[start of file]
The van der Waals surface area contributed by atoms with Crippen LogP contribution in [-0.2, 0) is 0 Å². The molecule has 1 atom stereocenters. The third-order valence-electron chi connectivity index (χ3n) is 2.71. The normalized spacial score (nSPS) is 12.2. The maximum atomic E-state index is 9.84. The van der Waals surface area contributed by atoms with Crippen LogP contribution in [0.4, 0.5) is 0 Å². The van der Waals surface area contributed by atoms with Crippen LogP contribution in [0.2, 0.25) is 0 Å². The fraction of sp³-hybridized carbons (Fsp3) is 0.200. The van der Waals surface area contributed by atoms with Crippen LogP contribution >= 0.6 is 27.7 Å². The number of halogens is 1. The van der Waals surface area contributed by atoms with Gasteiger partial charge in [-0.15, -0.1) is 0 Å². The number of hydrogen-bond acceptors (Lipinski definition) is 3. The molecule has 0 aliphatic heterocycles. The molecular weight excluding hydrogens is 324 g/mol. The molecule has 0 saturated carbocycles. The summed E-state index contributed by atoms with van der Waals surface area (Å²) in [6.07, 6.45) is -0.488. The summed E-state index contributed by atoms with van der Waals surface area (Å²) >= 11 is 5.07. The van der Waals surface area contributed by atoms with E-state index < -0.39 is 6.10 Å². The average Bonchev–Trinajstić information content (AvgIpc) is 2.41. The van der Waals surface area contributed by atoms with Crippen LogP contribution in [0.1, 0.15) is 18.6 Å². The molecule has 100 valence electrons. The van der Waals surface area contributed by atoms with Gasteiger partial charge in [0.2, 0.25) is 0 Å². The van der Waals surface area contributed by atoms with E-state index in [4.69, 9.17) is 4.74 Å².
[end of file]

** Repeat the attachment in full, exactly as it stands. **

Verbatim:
The van der Waals surface area contributed by atoms with Crippen LogP contribution in [-0.2, 0) is 0 Å². The molecule has 1 atom stereocenters. The third-order valence-electron chi connectivity index (χ3n) is 2.71. The normalized spacial score (nSPS) is 12.2. The maximum atomic E-state index is 9.84. The van der Waals surface area contributed by atoms with Crippen LogP contribution in [0.4, 0.5) is 0 Å². The van der Waals surface area contributed by atoms with Crippen LogP contribution in [0.2, 0.25) is 0 Å². The fraction of sp³-hybridized carbons (Fsp3) is 0.200. The van der Waals surface area contributed by atoms with Crippen LogP contribution >= 0.6 is 27.7 Å². The number of halogens is 1. The van der Waals surface area contributed by atoms with Gasteiger partial charge in [-0.15, -0.1) is 0 Å². The number of hydrogen-bond acceptors (Lipinski definition) is 3. The molecule has 0 aliphatic heterocycles. The molecular weight excluding hydrogens is 324 g/mol. The molecule has 0 saturated carbocycles. The summed E-state index contributed by atoms with van der Waals surface area (Å²) in [6.07, 6.45) is -0.488. The summed E-state index contributed by atoms with van der Waals surface area (Å²) >= 11 is 5.07. The van der Waals surface area contributed by atoms with E-state index < -0.39 is 6.10 Å². The average Bonchev–Trinajstić information content (AvgIpc) is 2.41. The van der Waals surface area contributed by atoms with Crippen LogP contribution in [0.1, 0.15) is 18.6 Å². The molecule has 100 valence electrons. The van der Waals surface area contributed by atoms with Gasteiger partial charge in [0.2, 0.25) is 0 Å². The van der Waals surface area contributed by atoms with E-state index in [4.69, 9.17) is 4.74 Å².